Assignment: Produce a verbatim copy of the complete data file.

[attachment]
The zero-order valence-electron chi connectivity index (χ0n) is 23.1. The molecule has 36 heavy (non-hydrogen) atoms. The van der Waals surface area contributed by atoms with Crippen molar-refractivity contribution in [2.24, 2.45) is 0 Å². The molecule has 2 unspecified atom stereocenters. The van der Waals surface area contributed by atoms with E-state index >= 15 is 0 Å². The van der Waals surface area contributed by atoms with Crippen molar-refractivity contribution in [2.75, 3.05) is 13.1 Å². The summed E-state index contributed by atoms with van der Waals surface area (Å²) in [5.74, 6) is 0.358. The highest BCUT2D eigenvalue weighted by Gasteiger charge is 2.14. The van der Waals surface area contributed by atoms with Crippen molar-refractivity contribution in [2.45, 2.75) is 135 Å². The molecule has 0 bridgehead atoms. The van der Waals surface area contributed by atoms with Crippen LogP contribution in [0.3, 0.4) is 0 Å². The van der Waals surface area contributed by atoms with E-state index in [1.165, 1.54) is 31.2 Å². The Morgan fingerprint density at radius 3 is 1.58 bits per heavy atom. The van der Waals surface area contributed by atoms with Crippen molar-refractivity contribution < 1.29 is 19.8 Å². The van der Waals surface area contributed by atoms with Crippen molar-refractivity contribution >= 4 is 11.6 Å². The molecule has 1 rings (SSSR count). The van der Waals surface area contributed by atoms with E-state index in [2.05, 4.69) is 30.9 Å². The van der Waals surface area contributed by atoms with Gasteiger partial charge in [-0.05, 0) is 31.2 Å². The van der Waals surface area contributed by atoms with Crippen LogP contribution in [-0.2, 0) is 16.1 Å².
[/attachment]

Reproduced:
The zero-order valence-electron chi connectivity index (χ0n) is 23.1. The molecule has 36 heavy (non-hydrogen) atoms. The van der Waals surface area contributed by atoms with Crippen molar-refractivity contribution in [2.24, 2.45) is 0 Å². The molecule has 2 unspecified atom stereocenters. The van der Waals surface area contributed by atoms with E-state index >= 15 is 0 Å². The van der Waals surface area contributed by atoms with Crippen molar-refractivity contribution in [2.75, 3.05) is 13.1 Å². The summed E-state index contributed by atoms with van der Waals surface area (Å²) in [5.74, 6) is 0.358. The highest BCUT2D eigenvalue weighted by Gasteiger charge is 2.14. The van der Waals surface area contributed by atoms with Crippen molar-refractivity contribution in [2.45, 2.75) is 135 Å². The molecule has 0 bridgehead atoms. The van der Waals surface area contributed by atoms with Crippen LogP contribution in [0.3, 0.4) is 0 Å². The van der Waals surface area contributed by atoms with E-state index in [1.165, 1.54) is 31.2 Å². The Morgan fingerprint density at radius 3 is 1.58 bits per heavy atom. The van der Waals surface area contributed by atoms with Crippen molar-refractivity contribution < 1.29 is 19.8 Å². The van der Waals surface area contributed by atoms with Crippen molar-refractivity contribution >= 4 is 11.6 Å². The molecule has 1 rings (SSSR count). The van der Waals surface area contributed by atoms with E-state index in [2.05, 4.69) is 30.9 Å². The van der Waals surface area contributed by atoms with Gasteiger partial charge in [-0.05, 0) is 31.2 Å². The van der Waals surface area contributed by atoms with Crippen LogP contribution in [-0.2, 0) is 16.1 Å².